Do employees have the right to practice their religion?

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In a matter that was heard before the Labour Court, the employer dismissed the employee for incapacity after the employee had refused to work on Saturdays on account of her being a member of the Seventh Day Adventist Church.

The employer, who conducts business as a logistics and transport service provider, required stock-taking to be done once a month on a Saturday. The employee was employed as part of the employer’s graduate management training programme. The employer argued that it was an inherent job requirement of the employee to be able to work on Saturdays.

In considering whether something qualifies as a legitimate inherent requirement of a job, the Court stated that “[t]he test for whether a requirement is inherent or inescapable in the performance of the job is essentially a proportionality enquiry” and that “[i]n general, the requirement must be rationally connected to the performance of the job.”

The Court furthermore stated that “[t]his means that the requirement should have been adopted in a genuine and good faith belief”, that it is necessary for the “fulfilment of a legitimate work-related purpose and… [that the requirement is] reasonably necessary… [for] the accomplishment of that purpose.” The Court went further and stated that it is “the employer [who] bears the burden of proving that it is impossible to accommodate the individual employee without imposing undue hardship or insurmountable operational difficulty.”

In applying this test the Court stated that it was not persuaded that the employer could not fulfil the object of stock-taking without accommodating the employee’s religious beliefs. The Court furthermore found that “there [was] no evidence that the employer suffered any hardship at all by [the employee] being absent” during stock taking on Saturdays. The Court based this conclusion on the fact that the employee in question did not attend the Saturday stocktaking sessions for a period of twelve months and that there was no evidence before the Court that the employee’s absence in any way impacted the employer’s ability to successfully conduct the stocktaking exercise. The Court accordingly found that the dismissal was automatically unfair since the employer could not prove that the discrimination was fair in terms of the Labour Relations Act.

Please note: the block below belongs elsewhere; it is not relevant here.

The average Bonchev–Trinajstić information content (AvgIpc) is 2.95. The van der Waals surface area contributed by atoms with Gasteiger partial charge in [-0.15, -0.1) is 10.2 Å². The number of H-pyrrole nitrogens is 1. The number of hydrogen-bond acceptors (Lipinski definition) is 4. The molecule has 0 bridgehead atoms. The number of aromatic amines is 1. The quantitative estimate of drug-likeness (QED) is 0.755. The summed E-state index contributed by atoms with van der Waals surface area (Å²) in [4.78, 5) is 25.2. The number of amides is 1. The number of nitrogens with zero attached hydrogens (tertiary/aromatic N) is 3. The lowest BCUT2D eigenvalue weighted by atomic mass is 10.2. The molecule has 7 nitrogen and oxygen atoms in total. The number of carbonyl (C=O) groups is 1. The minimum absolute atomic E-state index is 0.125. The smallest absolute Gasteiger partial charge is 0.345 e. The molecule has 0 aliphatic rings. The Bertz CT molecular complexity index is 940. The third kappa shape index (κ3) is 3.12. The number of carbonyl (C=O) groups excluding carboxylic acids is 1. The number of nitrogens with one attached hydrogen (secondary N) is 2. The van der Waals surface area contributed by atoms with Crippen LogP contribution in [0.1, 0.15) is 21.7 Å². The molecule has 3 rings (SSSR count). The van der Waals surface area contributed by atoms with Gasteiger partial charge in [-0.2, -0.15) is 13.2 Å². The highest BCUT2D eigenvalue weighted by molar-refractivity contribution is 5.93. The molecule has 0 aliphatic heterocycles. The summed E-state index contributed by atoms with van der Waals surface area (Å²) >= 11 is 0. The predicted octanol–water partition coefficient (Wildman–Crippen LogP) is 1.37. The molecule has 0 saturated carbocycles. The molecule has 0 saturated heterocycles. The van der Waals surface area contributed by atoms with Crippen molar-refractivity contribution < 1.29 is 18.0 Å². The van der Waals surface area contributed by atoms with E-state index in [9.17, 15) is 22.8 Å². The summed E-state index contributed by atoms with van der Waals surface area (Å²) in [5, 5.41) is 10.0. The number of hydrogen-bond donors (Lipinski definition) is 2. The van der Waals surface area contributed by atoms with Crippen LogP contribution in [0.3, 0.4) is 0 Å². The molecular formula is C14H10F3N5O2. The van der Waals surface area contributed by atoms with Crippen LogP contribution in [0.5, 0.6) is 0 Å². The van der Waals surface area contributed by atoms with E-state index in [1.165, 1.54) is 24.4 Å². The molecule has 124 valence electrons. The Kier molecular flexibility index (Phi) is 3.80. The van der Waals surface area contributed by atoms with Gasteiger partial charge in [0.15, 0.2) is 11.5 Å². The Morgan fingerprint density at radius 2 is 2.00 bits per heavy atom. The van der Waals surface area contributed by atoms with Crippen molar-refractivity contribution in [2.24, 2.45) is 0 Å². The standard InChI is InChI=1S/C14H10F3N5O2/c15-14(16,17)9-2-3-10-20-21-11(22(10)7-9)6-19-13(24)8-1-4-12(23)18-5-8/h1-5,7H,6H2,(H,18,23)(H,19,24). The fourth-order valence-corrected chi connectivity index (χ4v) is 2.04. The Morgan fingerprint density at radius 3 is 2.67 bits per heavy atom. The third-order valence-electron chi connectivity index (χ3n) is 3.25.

The Labour Appeal Court upheld the order of the Labour Court and awarded the employee the equivalent of twelve months’ compensation for the automatically unfair dismissal.

It is important for employers to be aware that dismissing an employee for incapacity due to religious reasons will not often be deemed fair in terms of the Labour Relations Act and the Constitution, even if such dismissal is motivated by a legitimate commercial rationale. It would be potentially fair if the employer can show that it would incur undue hardship in accommodating such an employee.

For advice on this topic or assistance in any matters relating to labour matters, please contact our labour law specialist Clint van Aswegen at c.vanaswegen@bissets.com.

 

Clint van Aswegen | Partner

E: c.vanaswegen@bissets.com

Areas of Expertise: Commercial Litigation, Civil Litigation, Property Litigation, Employment Law, Insolvency Law, Litigation / Dispute Resolution

 

This article is a general information sheet and should not be used or relied on as legal or other professional advice. No liability can be accepted for any errors or omissions nor for any loss or damage arising from reliance upon any information herein. Always contact your legal adviser for specific and detailed advice. Errors and omissions excepted (E&OE)